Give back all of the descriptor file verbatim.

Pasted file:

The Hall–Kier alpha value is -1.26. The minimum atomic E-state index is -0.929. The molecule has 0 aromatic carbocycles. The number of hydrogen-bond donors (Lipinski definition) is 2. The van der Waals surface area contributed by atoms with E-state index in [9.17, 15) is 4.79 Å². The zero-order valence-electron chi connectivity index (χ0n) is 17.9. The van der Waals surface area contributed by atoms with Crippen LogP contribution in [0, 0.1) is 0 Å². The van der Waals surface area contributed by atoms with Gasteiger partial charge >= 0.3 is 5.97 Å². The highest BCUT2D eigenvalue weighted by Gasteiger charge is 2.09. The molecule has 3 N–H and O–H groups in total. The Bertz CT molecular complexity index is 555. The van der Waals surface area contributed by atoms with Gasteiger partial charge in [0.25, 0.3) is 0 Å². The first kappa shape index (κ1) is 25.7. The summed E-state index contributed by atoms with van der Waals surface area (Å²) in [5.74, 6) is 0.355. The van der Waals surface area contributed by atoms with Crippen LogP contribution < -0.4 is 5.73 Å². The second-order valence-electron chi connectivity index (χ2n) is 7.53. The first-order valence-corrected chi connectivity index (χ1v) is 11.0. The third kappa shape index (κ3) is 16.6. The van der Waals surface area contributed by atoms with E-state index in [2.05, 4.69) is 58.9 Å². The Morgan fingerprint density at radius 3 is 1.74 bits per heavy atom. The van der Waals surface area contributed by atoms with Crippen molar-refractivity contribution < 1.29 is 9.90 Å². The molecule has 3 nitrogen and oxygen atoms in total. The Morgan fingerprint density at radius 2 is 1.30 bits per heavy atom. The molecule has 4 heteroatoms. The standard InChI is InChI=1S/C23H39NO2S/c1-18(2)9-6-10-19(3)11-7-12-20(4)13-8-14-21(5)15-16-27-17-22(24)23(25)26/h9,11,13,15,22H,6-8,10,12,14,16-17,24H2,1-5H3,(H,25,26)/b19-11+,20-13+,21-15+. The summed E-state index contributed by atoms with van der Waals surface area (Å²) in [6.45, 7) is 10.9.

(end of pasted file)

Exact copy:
The Hall–Kier alpha value is -1.26. The minimum atomic E-state index is -0.929. The molecule has 0 aromatic carbocycles. The number of hydrogen-bond donors (Lipinski definition) is 2. The van der Waals surface area contributed by atoms with E-state index in [9.17, 15) is 4.79 Å². The zero-order valence-electron chi connectivity index (χ0n) is 17.9. The van der Waals surface area contributed by atoms with Crippen LogP contribution in [0, 0.1) is 0 Å². The van der Waals surface area contributed by atoms with Gasteiger partial charge >= 0.3 is 5.97 Å². The highest BCUT2D eigenvalue weighted by Gasteiger charge is 2.09. The molecule has 3 N–H and O–H groups in total. The Bertz CT molecular complexity index is 555. The van der Waals surface area contributed by atoms with Gasteiger partial charge in [0.25, 0.3) is 0 Å². The first kappa shape index (κ1) is 25.7. The summed E-state index contributed by atoms with van der Waals surface area (Å²) in [5.74, 6) is 0.355. The van der Waals surface area contributed by atoms with Crippen LogP contribution < -0.4 is 5.73 Å². The second-order valence-electron chi connectivity index (χ2n) is 7.53. The first-order valence-corrected chi connectivity index (χ1v) is 11.0. The third kappa shape index (κ3) is 16.6. The van der Waals surface area contributed by atoms with E-state index in [2.05, 4.69) is 58.9 Å². The Morgan fingerprint density at radius 3 is 1.74 bits per heavy atom. The van der Waals surface area contributed by atoms with Crippen molar-refractivity contribution < 1.29 is 9.90 Å². The molecule has 3 nitrogen and oxygen atoms in total. The Morgan fingerprint density at radius 2 is 1.30 bits per heavy atom. The molecule has 4 heteroatoms. The standard InChI is InChI=1S/C23H39NO2S/c1-18(2)9-6-10-19(3)11-7-12-20(4)13-8-14-21(5)15-16-27-17-22(24)23(25)26/h9,11,13,15,22H,6-8,10,12,14,16-17,24H2,1-5H3,(H,25,26)/b19-11+,20-13+,21-15+. The summed E-state index contributed by atoms with van der Waals surface area (Å²) in [6.45, 7) is 10.9.